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Measuring postural stability with an inertial sensor: validity and sensitivity

Authors Neville C, Ludlow C, Rieger B

Received 3 July 2015

Accepted for publication 18 August 2015

Published 5 November 2015 Volume 2015:8 Pages 447—455

DOI https://doi.org/10.2147/MDER.S91719

Checked for plagiarism Yes

Review by Single-blind

Peer reviewers approved by Dr Feng Wei

Peer reviewer comments 3

Editor who approved publication: Dr Scott Fraser


Christopher Neville,1 Caleb Ludlow,1 Brian Rieger2

1Department of Physical Therapy Education, 2Upstate Concussion Center, SUNY Upstate Medical University, Syracuse, NY, USA

Introduction/purpose: To examine the concurrent validity, and sensitivity, of an inertial sensor for use in the assessment of postural sway.
Methods: This was a laboratory-based, repeated-measures design with ten healthy participants. Concurrent validity was tested between an inertial sensor, forceplate, and rigid-body kinematics across three commonly used balance tests. Further, the inertial sensor measures were compared across eight commonly used tests of balance. Variables manipulated include stance position, surface condition, and eyes-open versus eyes-closed.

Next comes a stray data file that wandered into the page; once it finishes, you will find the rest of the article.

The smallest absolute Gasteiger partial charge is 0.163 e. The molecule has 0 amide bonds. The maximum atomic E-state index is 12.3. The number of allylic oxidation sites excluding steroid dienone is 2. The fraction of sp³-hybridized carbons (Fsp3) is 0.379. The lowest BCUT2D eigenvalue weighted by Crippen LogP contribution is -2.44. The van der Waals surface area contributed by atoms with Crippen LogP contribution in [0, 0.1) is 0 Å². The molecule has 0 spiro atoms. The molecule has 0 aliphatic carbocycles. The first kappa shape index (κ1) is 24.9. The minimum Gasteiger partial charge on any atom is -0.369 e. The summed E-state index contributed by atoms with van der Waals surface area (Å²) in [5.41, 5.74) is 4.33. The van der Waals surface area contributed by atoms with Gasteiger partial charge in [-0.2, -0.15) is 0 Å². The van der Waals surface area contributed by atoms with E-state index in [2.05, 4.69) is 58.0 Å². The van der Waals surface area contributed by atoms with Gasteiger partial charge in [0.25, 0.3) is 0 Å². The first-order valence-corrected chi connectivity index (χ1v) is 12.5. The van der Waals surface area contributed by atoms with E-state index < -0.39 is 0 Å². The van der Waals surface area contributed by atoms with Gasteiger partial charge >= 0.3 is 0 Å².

Results: The inertial sensor was correlated to both the forceplate-derived measures (r=0.793) and rigid-body kinematics (r=0.887). Significant differences between the balance tests were observed when tested with the inertial sensor. In general, there was a three-way interactions between the three balance factors (surface, stance, and vision) leading to pairwise comparisons between each balance test. The root-mean-square showed an increase across tasks of greater difficulty ranging from an average of 0.0368 with two legs, eyes-open to 0.911 when tested during tandem stance, eyes-closed tested on a foam pad.
Conclusion: The new inertial sensor shows promise for use in the assessment of postural sway. Additionally, the inertial sensor appears sensitive to differences in balance tasks of varying degrees of difficulty when tested in a healthy sample of young adults. This inertial sensor may provide new opportunities for further research in the assessment of balance changes in the mild traumatic brain injury population.

Keywords: balance, concussion, forceplate, posturography, accelerometer

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